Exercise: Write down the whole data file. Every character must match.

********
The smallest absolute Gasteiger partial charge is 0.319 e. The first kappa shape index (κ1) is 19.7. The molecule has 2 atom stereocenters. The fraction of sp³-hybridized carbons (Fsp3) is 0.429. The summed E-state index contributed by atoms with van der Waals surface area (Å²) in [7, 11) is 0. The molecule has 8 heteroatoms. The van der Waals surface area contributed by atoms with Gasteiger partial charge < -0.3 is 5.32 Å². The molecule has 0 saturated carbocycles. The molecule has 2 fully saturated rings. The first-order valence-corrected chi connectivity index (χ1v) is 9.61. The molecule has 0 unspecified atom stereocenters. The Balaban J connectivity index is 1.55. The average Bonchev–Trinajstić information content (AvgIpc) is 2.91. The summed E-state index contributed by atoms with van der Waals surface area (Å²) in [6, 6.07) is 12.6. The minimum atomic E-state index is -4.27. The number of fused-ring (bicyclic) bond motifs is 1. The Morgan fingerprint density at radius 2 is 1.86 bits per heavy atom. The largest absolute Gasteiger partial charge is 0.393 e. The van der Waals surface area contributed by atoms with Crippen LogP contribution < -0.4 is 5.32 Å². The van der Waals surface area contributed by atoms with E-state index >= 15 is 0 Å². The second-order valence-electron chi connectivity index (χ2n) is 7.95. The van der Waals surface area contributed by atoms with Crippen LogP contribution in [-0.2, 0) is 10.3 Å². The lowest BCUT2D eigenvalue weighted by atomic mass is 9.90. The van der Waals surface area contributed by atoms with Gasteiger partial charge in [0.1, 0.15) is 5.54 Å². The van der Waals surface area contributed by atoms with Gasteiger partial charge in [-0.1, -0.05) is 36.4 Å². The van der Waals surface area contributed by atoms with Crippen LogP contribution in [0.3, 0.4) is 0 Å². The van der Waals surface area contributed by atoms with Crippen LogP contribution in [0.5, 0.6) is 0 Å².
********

The smallest absolute Gasteiger partial charge is 0.319 e. The first kappa shape index (κ1) is 19.7. The molecule has 2 atom stereocenters. The fraction of sp³-hybridized carbons (Fsp3) is 0.429. The summed E-state index contributed by atoms with van der Waals surface area (Å²) in [7, 11) is 0. The molecule has 8 heteroatoms. The van der Waals surface area contributed by atoms with Gasteiger partial charge < -0.3 is 5.32 Å². The molecule has 0 saturated carbocycles. The molecule has 2 fully saturated rings. The first-order valence-corrected chi connectivity index (χ1v) is 9.61. The molecule has 0 unspecified atom stereocenters. The Balaban J connectivity index is 1.55. The average Bonchev–Trinajstić information content (AvgIpc) is 2.91. The summed E-state index contributed by atoms with van der Waals surface area (Å²) in [6, 6.07) is 12.6. The minimum atomic E-state index is -4.27. The number of fused-ring (bicyclic) bond motifs is 1. The Morgan fingerprint density at radius 2 is 1.86 bits per heavy atom. The largest absolute Gasteiger partial charge is 0.393 e. The van der Waals surface area contributed by atoms with Crippen LogP contribution < -0.4 is 5.32 Å². The van der Waals surface area contributed by atoms with E-state index >= 15 is 0 Å². The second-order valence-electron chi connectivity index (χ2n) is 7.95. The van der Waals surface area contributed by atoms with Crippen LogP contribution in [-0.2, 0) is 10.3 Å². The lowest BCUT2D eigenvalue weighted by atomic mass is 9.90. The van der Waals surface area contributed by atoms with Gasteiger partial charge in [0.1, 0.15) is 5.54 Å². The van der Waals surface area contributed by atoms with Gasteiger partial charge in [-0.1, -0.05) is 36.4 Å². The van der Waals surface area contributed by atoms with Crippen LogP contribution in [0.3, 0.4) is 0 Å². The van der Waals surface area contributed by atoms with Crippen LogP contribution in [0.5, 0.6) is 0 Å².